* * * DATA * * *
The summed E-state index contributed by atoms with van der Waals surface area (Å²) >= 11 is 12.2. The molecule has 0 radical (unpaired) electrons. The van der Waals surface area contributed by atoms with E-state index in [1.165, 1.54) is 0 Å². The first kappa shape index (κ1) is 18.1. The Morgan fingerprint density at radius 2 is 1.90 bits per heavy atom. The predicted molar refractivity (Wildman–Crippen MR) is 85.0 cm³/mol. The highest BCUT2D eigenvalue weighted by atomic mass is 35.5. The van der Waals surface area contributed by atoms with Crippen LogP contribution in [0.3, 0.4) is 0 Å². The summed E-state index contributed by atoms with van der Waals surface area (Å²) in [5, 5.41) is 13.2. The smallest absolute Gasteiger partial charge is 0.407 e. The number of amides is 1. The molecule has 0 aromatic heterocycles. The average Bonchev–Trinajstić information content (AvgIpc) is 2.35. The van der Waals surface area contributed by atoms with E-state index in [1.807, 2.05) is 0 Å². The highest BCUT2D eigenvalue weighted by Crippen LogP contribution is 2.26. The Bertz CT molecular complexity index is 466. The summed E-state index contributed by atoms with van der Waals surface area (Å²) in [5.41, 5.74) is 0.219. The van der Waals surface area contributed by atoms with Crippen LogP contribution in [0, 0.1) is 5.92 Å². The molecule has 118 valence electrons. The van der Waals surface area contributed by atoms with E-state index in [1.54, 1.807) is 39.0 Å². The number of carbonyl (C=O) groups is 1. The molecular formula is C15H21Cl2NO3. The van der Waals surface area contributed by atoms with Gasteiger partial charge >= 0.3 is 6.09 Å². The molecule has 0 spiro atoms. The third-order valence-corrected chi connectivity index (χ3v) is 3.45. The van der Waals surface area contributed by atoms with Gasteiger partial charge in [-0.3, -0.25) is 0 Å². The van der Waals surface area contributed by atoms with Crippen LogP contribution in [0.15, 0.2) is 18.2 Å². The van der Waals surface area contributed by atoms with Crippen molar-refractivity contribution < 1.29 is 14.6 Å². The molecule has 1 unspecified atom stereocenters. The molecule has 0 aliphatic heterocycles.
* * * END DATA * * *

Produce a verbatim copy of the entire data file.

The summed E-state index contributed by atoms with van der Waals surface area (Å²) >= 11 is 12.2. The molecule has 0 radical (unpaired) electrons. The van der Waals surface area contributed by atoms with E-state index in [1.165, 1.54) is 0 Å². The first kappa shape index (κ1) is 18.1. The Morgan fingerprint density at radius 2 is 1.90 bits per heavy atom. The predicted molar refractivity (Wildman–Crippen MR) is 85.0 cm³/mol. The highest BCUT2D eigenvalue weighted by atomic mass is 35.5. The van der Waals surface area contributed by atoms with Crippen LogP contribution in [0.3, 0.4) is 0 Å². The summed E-state index contributed by atoms with van der Waals surface area (Å²) in [5, 5.41) is 13.2. The smallest absolute Gasteiger partial charge is 0.407 e. The number of amides is 1. The molecule has 0 aromatic heterocycles. The average Bonchev–Trinajstić information content (AvgIpc) is 2.35. The van der Waals surface area contributed by atoms with E-state index in [1.807, 2.05) is 0 Å². The highest BCUT2D eigenvalue weighted by Crippen LogP contribution is 2.26. The Bertz CT molecular complexity index is 466. The summed E-state index contributed by atoms with van der Waals surface area (Å²) in [5.41, 5.74) is 0.219. The van der Waals surface area contributed by atoms with Crippen LogP contribution in [0, 0.1) is 5.92 Å². The molecule has 118 valence electrons. The van der Waals surface area contributed by atoms with E-state index in [1.54, 1.807) is 39.0 Å². The number of carbonyl (C=O) groups is 1. The molecular formula is C15H21Cl2NO3. The van der Waals surface area contributed by atoms with Gasteiger partial charge >= 0.3 is 6.09 Å². The molecule has 0 spiro atoms. The third-order valence-corrected chi connectivity index (χ3v) is 3.45. The van der Waals surface area contributed by atoms with Gasteiger partial charge in [-0.3, -0.25) is 0 Å². The van der Waals surface area contributed by atoms with Crippen LogP contribution in [0.15, 0.2) is 18.2 Å². The van der Waals surface area contributed by atoms with Crippen molar-refractivity contribution < 1.29 is 14.6 Å². The molecule has 1 unspecified atom stereocenters. The molecule has 0 aliphatic heterocycles.